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Google reports surge in government surveillance -- et tu, Web?

November 13, 2012|By Jessica Guynn
  • Pedestrians walk past the Google logo outside the building that houses the search giant in Beijing.
Pedestrians walk past the Google logo outside the building that houses… (Tomohiro Ohsumi / Bloomberg )

Requests from governments around the globe to remove content from Google search results and its other services spiked more than 70% in the first half of the year, the Internet search giant said.

Google said there were 1,791 requests to remove 17,746 pieces of content through June. That's according to the company's Transparency Report, which breaks down requests by country to illustrate the rising pressures Google faces over what type of content it can show to its more than 1 billion users.

The government of Turkey made 501 requests to remove content, up dramatically from 45 in the previous six months. U.S. authorities followed with 273 requests, up from 187.

Google releases the data twice a year. It's the sixth time that Google has issued a Transparency Report since its tense 2010 standoff with Chinese government officials over online censorship.

Google is a frequent target of such requests because it has become an indispensable part of many people's digital lives. In addition to its ubiquitous search engine, Google also runs the world's largest video-sharing site, YouTube. Its report casts a light on take-down requests that largely take place beyond the public purview.

In Turkey, for instance, the company received requests to remove content considered critical of the government and the republic's founder, Mustafa Kemal Ataturk, Google said.

Google also said government surveillance of digital citizens is surging, with demands for user data increasing in the first half of 2012. There were 20,938 requests for user data, up 15% from the second half of 2011, it said. The U.S. had the most requests for user data requests -- nearly 8,000, up 26% from the prior period.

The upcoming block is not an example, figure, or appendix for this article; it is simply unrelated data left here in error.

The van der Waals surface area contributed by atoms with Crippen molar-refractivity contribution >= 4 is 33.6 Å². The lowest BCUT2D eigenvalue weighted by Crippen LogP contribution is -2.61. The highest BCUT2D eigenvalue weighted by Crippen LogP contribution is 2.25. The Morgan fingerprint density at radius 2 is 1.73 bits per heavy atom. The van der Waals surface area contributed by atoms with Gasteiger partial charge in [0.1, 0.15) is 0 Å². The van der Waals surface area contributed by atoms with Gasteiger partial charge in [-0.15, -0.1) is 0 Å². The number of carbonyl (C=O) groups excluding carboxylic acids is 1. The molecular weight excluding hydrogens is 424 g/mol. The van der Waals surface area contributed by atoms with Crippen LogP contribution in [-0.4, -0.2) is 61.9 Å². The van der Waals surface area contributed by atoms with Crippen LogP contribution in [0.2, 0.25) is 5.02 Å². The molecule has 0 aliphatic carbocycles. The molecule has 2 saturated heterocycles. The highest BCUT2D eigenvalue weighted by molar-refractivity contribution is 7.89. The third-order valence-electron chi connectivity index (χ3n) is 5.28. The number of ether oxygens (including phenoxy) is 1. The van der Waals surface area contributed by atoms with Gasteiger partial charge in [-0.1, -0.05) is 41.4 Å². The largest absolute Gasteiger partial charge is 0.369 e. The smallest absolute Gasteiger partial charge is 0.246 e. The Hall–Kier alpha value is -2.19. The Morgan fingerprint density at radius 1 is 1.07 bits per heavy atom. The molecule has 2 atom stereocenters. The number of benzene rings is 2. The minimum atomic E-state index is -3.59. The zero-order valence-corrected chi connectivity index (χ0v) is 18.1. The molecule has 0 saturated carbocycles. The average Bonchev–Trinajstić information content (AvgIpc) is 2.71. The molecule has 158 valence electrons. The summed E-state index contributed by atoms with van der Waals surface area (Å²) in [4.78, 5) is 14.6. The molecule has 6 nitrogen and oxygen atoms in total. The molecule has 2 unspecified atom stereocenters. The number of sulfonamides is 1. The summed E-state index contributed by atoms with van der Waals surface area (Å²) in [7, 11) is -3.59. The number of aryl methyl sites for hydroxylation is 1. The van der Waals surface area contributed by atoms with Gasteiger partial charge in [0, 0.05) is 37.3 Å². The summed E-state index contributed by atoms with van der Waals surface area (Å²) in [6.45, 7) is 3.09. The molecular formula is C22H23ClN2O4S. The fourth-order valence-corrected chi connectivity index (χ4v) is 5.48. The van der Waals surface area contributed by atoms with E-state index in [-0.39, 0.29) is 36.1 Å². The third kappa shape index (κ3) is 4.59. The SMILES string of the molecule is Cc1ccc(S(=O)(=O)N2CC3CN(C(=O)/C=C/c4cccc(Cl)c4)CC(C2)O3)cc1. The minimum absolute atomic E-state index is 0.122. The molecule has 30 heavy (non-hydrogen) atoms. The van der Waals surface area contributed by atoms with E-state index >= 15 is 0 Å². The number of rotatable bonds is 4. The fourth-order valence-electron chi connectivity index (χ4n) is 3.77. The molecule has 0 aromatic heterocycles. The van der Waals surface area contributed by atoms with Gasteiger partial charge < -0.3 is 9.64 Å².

Google gets more requests from the U.S. because it has such a large number of users and U.S. authorities are more familiar with the protocol of making the requests than officials from some other countries.

"We think it's important to shine a light on how government actions could affect our users. When we first launched the Transparency Report in early 2010, there wasn't much data out there about how governments sometimes hamper the free flow of information on the Web,” Dorothy Chou, senior policy analyst at Google, said in a blog post.

The rise in take-down requests has alarmed people in the technology community. Entrepreneur John Battelle questioned why other companies don't produce similar reports so that the public can get a much broader glimpse of online suppression.

"Where is Amazon’s Transparency Report? Yahoo's? Microsoft's? And, of course, the biggest question in terms of scale and personal information –- where is Facebook's? Oh, and of course, where is Apple's?” he wrote in a blog post in June. "Put another way: If we are shifting our trust from the government to the corporation, who's watching the corporations?"

Google noted its report only details "an isolated sliver" of government take-down requests, because it is unaware of what requests are being made of other technology companies.

"We're heartened that in the past year, more companies like Dropbox, LinkedIn, and Twitter have begun to share their statistics too," Chou said. "Our hope is that over time, more data will bolster public debate about how we can best keep the Internet free and open."


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